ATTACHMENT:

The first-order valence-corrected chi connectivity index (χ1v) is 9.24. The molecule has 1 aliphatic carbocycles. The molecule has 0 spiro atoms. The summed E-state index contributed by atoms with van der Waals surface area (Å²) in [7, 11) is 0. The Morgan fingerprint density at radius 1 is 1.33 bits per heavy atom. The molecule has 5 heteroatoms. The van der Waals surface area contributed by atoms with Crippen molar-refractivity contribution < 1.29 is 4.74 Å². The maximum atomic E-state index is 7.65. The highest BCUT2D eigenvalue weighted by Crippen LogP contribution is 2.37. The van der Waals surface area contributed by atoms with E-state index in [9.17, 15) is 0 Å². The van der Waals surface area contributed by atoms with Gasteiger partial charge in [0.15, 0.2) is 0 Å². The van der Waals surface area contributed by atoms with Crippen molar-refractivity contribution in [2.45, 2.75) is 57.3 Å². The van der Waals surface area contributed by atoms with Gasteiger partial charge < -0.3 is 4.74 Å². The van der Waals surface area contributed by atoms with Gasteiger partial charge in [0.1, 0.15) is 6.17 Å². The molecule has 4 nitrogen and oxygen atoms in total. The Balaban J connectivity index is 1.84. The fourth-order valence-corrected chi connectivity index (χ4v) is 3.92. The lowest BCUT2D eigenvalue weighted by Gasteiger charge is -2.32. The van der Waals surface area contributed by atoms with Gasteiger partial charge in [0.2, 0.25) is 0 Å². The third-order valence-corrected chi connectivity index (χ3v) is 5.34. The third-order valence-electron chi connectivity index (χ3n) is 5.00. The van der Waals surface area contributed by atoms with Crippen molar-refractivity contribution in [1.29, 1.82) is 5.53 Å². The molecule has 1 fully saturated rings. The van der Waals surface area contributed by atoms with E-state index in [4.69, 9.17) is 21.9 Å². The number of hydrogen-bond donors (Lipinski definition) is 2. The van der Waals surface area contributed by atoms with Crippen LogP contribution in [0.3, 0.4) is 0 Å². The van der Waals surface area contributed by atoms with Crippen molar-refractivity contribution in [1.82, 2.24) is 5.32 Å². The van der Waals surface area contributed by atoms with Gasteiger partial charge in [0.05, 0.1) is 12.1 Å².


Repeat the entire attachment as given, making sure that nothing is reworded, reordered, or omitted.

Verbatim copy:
The first-order valence-corrected chi connectivity index (χ1v) is 9.24. The molecule has 1 aliphatic carbocycles. The molecule has 0 spiro atoms. The summed E-state index contributed by atoms with van der Waals surface area (Å²) in [7, 11) is 0. The Morgan fingerprint density at radius 1 is 1.33 bits per heavy atom. The molecule has 5 heteroatoms. The van der Waals surface area contributed by atoms with Crippen molar-refractivity contribution < 1.29 is 4.74 Å². The maximum atomic E-state index is 7.65. The highest BCUT2D eigenvalue weighted by Crippen LogP contribution is 2.37. The van der Waals surface area contributed by atoms with E-state index in [9.17, 15) is 0 Å². The van der Waals surface area contributed by atoms with Gasteiger partial charge in [0.15, 0.2) is 0 Å². The van der Waals surface area contributed by atoms with Crippen molar-refractivity contribution in [2.45, 2.75) is 57.3 Å². The van der Waals surface area contributed by atoms with Gasteiger partial charge < -0.3 is 4.74 Å². The van der Waals surface area contributed by atoms with Gasteiger partial charge in [0.1, 0.15) is 6.17 Å². The molecule has 4 nitrogen and oxygen atoms in total. The Balaban J connectivity index is 1.84. The fourth-order valence-corrected chi connectivity index (χ4v) is 3.92. The lowest BCUT2D eigenvalue weighted by Gasteiger charge is -2.32. The van der Waals surface area contributed by atoms with Gasteiger partial charge in [0.2, 0.25) is 0 Å². The third-order valence-corrected chi connectivity index (χ3v) is 5.34. The third-order valence-electron chi connectivity index (χ3n) is 5.00. The van der Waals surface area contributed by atoms with Crippen molar-refractivity contribution in [1.29, 1.82) is 5.53 Å². The molecule has 1 fully saturated rings. The van der Waals surface area contributed by atoms with E-state index in [4.69, 9.17) is 21.9 Å². The number of hydrogen-bond donors (Lipinski definition) is 2. The van der Waals surface area contributed by atoms with Crippen LogP contribution in [0.3, 0.4) is 0 Å². The van der Waals surface area contributed by atoms with Crippen molar-refractivity contribution in [1.82, 2.24) is 5.32 Å². The van der Waals surface area contributed by atoms with Gasteiger partial charge in [0.05, 0.1) is 12.1 Å².